UPDATED 21:11 EDT / FEBRUARY 17 2022


YouTube looking for new ways to fight the spread of misinformation

Google LLC-owned YouTube said today that it’s in process of adopting new measures to tackle how misinformation spreads on the platform.

Chief Product Officer Neal Mohan said in a blog post that there were three main issues that need to be attended to: catching misinformation before it goes viral, addressing the problem of cross-platform sharing and curbing the spread not just in English but in languages all around the globe.

Per that last point, in January 80 groups of fact-checkers based all over the globe said YouTube wasn’t doing enough to prevent the spread of misinformation. In a signed letter to the company, the conclusion was that whatever YouTube was already doing was “insufficient.”

“YouTube is allowing its platform to be weaponized by unscrupulous actors to manipulate and exploit others, and to organize and fundraise themselves,” said the letter. “We urge you to take effective action against disinformation and misinformation.”

It seems this might have motivated YouTube into action. The company said that its combination machine learning and human tools already take down content pretty fast but admitted that it’s just not good enough and needs to “evolve,” just as disinformation evolves from 9/11 truthers to new vaccine conspiracy theories.

“To address this, we’re continuously training our system on new data,” said YouTube. “We’re looking to leverage an even more targeted mix of classifiers, keywords in additional languages, and information from regional analysts to identify narratives our main classifier doesn’t catch.”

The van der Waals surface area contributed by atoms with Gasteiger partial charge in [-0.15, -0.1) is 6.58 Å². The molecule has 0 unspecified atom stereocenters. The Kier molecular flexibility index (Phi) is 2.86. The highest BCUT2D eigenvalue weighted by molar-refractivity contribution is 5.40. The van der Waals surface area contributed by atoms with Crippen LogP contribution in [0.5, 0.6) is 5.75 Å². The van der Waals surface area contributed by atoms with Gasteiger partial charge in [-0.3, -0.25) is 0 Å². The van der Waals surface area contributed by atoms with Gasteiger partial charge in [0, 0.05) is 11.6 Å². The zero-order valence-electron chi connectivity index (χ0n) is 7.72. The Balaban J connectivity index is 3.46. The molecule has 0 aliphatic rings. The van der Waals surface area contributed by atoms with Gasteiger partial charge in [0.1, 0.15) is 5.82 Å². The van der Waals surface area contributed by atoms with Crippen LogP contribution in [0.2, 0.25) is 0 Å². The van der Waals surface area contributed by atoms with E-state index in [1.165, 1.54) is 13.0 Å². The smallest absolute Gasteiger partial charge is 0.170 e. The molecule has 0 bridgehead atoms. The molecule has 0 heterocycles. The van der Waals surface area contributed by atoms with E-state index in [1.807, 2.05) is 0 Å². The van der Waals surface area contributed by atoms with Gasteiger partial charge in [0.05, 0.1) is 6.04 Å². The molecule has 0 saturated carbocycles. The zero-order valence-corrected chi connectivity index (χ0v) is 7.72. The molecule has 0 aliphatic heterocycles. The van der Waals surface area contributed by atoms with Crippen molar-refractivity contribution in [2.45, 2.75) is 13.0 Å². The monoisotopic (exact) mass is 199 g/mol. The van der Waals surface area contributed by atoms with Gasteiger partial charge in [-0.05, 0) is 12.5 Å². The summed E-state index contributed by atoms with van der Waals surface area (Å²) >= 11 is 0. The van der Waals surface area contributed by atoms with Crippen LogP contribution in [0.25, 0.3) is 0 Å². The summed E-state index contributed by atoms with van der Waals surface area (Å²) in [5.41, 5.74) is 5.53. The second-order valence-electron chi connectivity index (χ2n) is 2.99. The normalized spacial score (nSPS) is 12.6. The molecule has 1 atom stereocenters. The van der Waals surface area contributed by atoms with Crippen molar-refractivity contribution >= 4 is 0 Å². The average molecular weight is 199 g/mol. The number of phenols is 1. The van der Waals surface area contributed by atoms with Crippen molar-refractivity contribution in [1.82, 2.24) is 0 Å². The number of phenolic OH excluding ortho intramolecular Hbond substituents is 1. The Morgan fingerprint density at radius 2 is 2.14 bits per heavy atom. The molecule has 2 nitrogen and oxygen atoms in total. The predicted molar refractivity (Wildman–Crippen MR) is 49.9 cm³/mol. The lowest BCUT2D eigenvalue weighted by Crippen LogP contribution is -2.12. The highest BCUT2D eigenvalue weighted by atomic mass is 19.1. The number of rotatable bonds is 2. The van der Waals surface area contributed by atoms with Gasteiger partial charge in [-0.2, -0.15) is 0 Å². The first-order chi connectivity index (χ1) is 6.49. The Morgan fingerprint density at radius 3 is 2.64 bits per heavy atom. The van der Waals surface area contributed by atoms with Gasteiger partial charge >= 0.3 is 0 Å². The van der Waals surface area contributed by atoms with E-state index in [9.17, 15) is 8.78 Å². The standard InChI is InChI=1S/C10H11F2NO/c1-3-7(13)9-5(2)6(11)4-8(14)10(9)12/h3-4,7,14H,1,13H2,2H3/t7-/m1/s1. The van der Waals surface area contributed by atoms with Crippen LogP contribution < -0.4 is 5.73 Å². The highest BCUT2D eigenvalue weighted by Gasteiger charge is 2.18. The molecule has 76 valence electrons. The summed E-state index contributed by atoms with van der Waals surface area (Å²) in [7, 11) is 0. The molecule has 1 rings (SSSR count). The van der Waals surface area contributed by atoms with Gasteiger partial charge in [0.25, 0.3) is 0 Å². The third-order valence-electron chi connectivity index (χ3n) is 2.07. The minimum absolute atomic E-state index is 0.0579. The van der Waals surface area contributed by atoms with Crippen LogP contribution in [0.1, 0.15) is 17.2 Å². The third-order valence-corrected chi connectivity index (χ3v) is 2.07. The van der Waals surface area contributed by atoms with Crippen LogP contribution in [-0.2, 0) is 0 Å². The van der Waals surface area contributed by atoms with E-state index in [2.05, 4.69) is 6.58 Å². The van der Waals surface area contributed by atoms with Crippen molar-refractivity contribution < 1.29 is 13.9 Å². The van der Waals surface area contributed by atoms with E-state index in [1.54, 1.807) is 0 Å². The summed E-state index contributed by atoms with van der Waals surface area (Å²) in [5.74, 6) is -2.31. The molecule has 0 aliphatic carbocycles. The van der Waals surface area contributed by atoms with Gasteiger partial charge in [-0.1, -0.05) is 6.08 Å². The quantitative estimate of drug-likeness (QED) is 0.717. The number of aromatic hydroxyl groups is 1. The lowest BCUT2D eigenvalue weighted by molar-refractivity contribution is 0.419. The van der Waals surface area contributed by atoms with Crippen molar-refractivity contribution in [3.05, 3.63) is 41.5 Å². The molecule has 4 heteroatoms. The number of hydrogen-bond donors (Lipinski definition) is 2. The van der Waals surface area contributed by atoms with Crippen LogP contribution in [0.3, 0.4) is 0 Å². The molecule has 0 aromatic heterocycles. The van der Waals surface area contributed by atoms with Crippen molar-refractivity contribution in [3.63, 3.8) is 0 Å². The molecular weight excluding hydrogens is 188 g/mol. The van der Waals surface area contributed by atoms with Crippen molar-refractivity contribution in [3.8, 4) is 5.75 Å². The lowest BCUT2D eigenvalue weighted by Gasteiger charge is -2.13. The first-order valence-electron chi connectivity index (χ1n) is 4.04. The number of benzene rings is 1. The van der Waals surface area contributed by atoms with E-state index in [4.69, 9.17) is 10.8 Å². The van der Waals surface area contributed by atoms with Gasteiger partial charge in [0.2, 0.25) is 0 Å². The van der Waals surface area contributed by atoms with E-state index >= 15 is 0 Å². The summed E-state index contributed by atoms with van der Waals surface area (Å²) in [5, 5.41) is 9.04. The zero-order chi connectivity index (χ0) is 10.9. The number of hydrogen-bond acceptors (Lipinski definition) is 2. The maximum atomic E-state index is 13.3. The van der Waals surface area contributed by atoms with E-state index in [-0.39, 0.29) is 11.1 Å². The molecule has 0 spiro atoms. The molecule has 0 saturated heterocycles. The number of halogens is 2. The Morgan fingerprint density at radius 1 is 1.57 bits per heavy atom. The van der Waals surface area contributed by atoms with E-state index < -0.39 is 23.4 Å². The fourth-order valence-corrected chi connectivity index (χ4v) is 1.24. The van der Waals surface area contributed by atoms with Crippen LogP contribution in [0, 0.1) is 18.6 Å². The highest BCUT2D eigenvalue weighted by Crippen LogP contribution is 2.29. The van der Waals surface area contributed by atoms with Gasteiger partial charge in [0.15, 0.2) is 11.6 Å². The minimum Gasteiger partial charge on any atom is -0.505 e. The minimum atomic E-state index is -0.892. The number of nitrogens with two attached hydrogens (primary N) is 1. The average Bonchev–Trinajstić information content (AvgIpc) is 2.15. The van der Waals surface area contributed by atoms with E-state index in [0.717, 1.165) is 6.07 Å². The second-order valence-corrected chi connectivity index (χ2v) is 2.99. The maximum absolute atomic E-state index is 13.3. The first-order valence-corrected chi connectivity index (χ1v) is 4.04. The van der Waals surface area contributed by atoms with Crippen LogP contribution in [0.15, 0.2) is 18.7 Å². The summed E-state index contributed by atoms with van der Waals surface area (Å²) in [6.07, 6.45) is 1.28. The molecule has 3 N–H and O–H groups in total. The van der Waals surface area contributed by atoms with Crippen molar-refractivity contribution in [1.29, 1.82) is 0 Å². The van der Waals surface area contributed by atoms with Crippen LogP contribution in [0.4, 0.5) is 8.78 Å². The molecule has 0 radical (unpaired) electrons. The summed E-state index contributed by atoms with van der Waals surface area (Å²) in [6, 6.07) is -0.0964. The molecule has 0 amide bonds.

Another problem is the sharing of what YouTube calls “borderline videos,” videos that don’t quite meet the requirements to get taken down, but content that YouTube feels shouldn’t go viral. YouTube said there’s a simple solution to this, and that’s disabling the share button or breaking the link on videos. “But we grapple with whether preventing shares may go too far in restricting a viewer’s freedoms,” said the company.

With that in mind, YouTube said perhaps a better approach could be attaching what it called a “speed bump” to such videos, a warning that tells viewers that this shared video they’re about to watch could contain some sketchy information. That way consumers gets to make up their own minds and perhaps the warning will encourage them to do some more research.

As for the third problem, the global issue, this one is tricky. “Cultures have different attitudes towards what makes a source trustworthy,” explained the company. “In some countries, public broadcasters like the BBC in the U.K. are widely seen as delivering authoritative news. Meanwhile, in others, state broadcasters can veer closer to propaganda.”

How do you label fake news when dictatorial governments are some of the most active spreaders of it? YouTube said the answer is likely to grow its teams in various countries so cultural nuances will be better understood.

Photo: Alexander Shatov/Unsplash

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